Signpost 13th March 2016, Fifth Sunday in Lent (Passion Sunday): Isaiah 43:16-21; Psalm 126; Philippians 3:4b-14; John 12:1-8.
Today’s Gospel lends itself effortlessly to the style of Bible study in which we place ourselves at the scene, in our imagination experiencing the sights, sounds and smells of the story (the last-mentioned being particularly relevant).
With whom do we identify?
With Martha, hostess at a dinner party prepared for Jesus at a time when he was no longer walking freely amongst the Jews? A dinner party already filled with tension and made more so as she wondered what that sister of hers was up to this time.
With Lazarus? Who can imagine how Lazarus was feeling? Some of the guests were probably there out of curiosity to see this man so recently raised from the dead. His loyalties to his two so very different sisters may have been strained.
With Judas? Hitherto Judas has been the reliable, prudent disciple, looking after their small amount of money, aware (if not caring) of the needs of the very poor. He is by now bothered and bewildered by Jesus’ mission, his orderly mind shocked to witness the incomprehensible extravagance of Mary’s gift.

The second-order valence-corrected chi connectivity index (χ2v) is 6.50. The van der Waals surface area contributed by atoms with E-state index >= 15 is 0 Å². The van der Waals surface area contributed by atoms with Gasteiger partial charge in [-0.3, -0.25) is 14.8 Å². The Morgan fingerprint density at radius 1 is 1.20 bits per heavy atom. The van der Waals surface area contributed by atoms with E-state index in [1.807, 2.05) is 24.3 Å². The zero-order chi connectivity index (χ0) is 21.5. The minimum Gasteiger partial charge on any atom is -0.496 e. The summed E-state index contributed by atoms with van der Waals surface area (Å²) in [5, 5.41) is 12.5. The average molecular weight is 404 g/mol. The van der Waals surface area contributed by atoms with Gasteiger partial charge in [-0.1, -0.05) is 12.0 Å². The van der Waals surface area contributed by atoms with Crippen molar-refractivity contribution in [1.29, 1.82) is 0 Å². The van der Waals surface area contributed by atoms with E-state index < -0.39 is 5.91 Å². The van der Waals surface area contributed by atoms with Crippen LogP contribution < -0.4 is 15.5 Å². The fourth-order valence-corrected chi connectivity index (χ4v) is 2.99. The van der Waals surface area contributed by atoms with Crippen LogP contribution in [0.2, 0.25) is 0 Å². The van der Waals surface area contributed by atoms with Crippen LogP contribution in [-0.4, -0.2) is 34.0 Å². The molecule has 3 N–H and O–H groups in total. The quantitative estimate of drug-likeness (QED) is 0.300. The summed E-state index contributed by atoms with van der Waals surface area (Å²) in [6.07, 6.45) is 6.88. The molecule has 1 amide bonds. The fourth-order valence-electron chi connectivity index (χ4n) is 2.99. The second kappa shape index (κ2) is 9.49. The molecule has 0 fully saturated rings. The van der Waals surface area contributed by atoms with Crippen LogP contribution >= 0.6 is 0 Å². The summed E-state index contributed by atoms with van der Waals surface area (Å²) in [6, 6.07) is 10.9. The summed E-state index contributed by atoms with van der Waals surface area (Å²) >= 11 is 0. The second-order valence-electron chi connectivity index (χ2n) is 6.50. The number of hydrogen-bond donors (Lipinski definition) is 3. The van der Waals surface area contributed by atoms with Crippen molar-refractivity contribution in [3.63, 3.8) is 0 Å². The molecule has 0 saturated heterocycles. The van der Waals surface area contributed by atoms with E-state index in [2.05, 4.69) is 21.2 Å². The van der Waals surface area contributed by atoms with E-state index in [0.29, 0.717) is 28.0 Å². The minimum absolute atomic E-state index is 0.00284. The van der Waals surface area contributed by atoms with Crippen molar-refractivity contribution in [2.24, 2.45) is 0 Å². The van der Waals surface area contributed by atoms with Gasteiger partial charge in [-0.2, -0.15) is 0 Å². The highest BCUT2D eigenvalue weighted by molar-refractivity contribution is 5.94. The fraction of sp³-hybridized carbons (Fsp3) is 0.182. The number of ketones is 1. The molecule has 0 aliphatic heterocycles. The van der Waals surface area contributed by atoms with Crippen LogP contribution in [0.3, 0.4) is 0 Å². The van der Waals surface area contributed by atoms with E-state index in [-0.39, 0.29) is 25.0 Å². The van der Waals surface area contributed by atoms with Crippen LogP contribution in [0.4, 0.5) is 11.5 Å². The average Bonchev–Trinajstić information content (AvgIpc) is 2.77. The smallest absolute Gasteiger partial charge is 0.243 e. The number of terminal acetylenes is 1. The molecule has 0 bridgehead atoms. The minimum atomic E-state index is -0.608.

With the other guests, embarrassed at Mary’s actions, possibly titillated at the extraordinary sight of a woman letting down her hair in public?
We can empathise with all these people.
But Mary? Like the others at the dinner, like us maybe, a faithful disciple, but possessing that sublime quality which enables her to defy the conventions of her culture, and worship her Lord with heart, mind and soul; her actions foreshadowing his death which lies only a few days ahead. Who is so great as to identify with Mary?